Reed Bunzel is a veteran media executive with over 30 years of service in the radio, music, and digital media industries. He is president of Bunzel Media Strategies, a full service consulting and analytics firm that assists companies with industry research, analysis, business strategies, platform development, and communications/marketing.
Remember the movie Sybil? That's the 1976 miniseries and film starring Sally Field, whose main character was alleged to have up to 13 different personalities, all struggling to coexist inside one body at the same time.
I mention this because this week at the NAB/RAB Radio Show in Indianapolis I was having a conversation with a respected broadcaster (name withheld upon request) who compared the U.S. radio industry in 2014 to the Sybil character. Not in the sense that he thought the business was fraught with mental illness or that it needed psychotropic drugs in order to maintain a "normal" life, but because at any one time there are a number of distinct personalities inside this industry that give voice to its collective persona.
While the analogy could be perceived as a bit of a stretch, a distinct parallel can be drawn between Sybil's internal voices and the discussions I've had with radio broadcasters these past few days at the Radio Show. All of these conversations (and some comments made at general sessions) have been fascinating, some of them are scary, and many of them contribute to a universe that seems founded more on perception than reality. Depending on whom you talk to, the American radio industry is a) healthy, b) doomed, c) challenged, d) blind, or e) all of the above.
Here's what I mean:
- In her now-traditional role of the industry's statistician, Wells Fargo Securities senior analyst Marci Ryvicker insisted radio's revenues will remain flat until broadcasters prove her wrong, with local and national spot revenues most likely going nowhere this year. She has a strong record of accurate forecasts, so her macroeconomic view can be trusted. Her prediction of "flat" growth is not a truth many attendees in the audience wanted to hear, but as Ryvicker so eloquently put it, "radio has a lot of shit."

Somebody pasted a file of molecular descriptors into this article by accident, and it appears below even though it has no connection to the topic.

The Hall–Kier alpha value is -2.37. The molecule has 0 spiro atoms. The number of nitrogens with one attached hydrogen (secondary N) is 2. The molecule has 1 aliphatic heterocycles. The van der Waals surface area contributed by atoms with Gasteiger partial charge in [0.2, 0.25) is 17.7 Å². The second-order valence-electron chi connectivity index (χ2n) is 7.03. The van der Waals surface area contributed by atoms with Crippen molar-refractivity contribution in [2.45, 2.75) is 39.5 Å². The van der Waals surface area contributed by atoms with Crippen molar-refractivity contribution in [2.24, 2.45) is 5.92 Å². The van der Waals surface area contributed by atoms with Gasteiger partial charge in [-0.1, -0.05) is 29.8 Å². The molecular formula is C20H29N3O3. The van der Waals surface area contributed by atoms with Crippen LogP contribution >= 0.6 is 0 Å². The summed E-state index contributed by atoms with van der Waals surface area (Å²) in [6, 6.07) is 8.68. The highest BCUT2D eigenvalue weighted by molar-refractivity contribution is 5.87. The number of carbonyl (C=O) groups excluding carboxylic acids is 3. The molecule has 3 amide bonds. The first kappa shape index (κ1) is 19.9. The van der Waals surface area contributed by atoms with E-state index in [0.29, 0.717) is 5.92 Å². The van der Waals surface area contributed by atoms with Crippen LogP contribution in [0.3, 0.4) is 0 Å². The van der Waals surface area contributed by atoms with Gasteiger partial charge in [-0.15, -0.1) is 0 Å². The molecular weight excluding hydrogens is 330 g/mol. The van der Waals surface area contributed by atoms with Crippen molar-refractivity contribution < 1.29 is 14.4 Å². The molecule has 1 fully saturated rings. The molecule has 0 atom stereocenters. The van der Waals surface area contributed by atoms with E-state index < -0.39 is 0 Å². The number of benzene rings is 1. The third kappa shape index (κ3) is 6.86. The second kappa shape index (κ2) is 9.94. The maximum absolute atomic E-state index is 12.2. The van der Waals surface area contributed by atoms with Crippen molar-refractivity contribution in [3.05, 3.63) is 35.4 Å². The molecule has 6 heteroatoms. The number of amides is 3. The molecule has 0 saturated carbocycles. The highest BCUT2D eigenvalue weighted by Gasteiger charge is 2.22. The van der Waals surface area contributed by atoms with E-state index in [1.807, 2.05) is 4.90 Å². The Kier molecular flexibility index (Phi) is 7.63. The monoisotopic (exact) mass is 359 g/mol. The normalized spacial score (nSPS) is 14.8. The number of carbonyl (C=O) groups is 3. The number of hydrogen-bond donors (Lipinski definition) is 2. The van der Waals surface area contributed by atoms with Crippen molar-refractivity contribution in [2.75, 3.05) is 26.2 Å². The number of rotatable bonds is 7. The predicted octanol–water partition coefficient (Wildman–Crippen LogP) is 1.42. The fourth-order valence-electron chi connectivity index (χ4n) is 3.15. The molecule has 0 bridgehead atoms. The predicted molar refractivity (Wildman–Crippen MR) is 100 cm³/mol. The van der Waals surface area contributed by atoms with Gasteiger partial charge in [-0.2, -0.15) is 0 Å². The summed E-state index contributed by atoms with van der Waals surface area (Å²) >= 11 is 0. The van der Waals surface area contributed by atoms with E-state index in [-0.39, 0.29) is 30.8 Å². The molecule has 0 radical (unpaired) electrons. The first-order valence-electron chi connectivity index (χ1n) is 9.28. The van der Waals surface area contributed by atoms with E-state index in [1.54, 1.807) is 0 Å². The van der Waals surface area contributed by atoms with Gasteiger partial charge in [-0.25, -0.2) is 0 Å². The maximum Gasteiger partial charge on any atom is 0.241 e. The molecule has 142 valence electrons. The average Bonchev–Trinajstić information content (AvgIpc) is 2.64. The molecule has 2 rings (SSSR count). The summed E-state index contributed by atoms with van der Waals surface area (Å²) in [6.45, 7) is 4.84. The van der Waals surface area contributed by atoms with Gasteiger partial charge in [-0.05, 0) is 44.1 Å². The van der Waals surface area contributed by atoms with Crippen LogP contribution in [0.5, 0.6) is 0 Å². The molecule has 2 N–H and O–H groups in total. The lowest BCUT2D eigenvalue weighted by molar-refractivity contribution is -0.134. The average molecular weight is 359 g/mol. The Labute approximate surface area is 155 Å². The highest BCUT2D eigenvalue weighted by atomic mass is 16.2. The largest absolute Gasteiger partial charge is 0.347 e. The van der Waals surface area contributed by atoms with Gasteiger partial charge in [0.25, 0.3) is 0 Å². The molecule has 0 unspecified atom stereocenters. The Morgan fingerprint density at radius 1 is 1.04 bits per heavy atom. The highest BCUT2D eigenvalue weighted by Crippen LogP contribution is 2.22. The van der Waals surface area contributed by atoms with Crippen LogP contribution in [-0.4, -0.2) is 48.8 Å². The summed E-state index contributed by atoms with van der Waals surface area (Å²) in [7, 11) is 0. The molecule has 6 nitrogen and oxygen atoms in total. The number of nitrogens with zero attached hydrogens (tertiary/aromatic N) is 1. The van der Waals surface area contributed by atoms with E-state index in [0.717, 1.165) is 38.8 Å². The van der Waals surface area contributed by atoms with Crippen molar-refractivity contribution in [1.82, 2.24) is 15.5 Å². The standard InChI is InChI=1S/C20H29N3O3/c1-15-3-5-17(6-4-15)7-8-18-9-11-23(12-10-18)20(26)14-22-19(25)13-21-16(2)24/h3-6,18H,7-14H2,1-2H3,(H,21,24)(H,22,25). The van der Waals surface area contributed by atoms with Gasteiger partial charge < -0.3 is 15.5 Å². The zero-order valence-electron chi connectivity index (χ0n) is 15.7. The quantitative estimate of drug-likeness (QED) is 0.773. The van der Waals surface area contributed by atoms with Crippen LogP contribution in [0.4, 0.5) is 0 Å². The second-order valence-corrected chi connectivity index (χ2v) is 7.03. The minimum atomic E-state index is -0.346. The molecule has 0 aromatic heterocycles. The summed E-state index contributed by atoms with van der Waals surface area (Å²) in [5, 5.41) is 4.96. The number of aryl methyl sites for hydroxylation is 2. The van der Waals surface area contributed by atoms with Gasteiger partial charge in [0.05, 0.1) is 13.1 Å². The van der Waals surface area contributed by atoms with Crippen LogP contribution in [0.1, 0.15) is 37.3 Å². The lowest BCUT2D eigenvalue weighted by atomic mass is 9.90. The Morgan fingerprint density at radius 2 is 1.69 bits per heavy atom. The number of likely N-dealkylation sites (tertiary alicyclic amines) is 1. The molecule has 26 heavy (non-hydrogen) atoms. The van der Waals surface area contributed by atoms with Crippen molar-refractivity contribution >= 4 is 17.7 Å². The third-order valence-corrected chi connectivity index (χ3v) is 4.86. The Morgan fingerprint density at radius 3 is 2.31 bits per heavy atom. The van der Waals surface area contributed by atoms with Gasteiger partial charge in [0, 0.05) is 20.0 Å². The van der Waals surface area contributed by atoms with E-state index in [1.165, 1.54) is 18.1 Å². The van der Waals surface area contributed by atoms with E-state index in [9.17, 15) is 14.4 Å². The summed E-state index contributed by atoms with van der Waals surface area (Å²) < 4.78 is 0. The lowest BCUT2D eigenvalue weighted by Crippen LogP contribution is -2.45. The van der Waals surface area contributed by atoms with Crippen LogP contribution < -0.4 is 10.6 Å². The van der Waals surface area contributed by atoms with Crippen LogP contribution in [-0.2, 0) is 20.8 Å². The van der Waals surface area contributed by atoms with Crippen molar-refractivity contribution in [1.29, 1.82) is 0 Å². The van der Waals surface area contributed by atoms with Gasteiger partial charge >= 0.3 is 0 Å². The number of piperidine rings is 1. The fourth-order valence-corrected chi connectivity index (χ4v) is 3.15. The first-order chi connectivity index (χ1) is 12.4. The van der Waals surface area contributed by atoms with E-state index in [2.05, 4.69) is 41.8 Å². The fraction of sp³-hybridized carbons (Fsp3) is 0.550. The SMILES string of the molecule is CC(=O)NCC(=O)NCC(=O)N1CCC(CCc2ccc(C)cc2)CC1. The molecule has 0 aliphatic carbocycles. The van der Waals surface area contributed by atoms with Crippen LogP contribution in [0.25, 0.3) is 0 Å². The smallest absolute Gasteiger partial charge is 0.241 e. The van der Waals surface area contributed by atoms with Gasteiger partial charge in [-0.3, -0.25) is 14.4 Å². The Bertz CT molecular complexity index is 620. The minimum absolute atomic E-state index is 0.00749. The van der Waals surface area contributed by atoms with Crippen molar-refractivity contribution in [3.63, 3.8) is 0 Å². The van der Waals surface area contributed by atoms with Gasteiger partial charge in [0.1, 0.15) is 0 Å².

- Several major group heads insisted that the radio remains strong and, while saddled with the uncertainties of change, its strengths far outweigh its weaknesses. Example: Cumulus Chairman Lew Dickey, while acknowledging myriad challenges, observed that radio is "America's daytime medium" and emphasized that its greatest audience occurs during the time when most commerce is conducted.
- RAB President/CEO Erica Farber stressed that digital is radio's most direct and imminent path to growth, a position self-avowed BS specialist Bob Hoffman (author of "The Golden Age Of B.S.") almost immediately refuted by declaring "online advertising is a fraud." While Hoffman quickly clarified that he really was referring only to display advertising, his "WTF" moment resonated long after he left the stage.
- Univision Radio President Jose Valle stated that digital audio streaming is a $20 million revenue line that produces cash flow for his company, and noted that "we don't abandon our over-the-air audience but we have to be where our listeners want us to be. Listeners dictate."
- Seconds later Emmis Chairman Jeff Smulyan insisted he's never made a dime from streaming, stressing instead how critical it is to get NextRadio functional in every smartphone sold in America, so consumers have access free FM radio rather than pay the near-usurious rates charged by major phone carriers. This move, Smulyan insists, will almost single-handedly propel the radio industry into the future.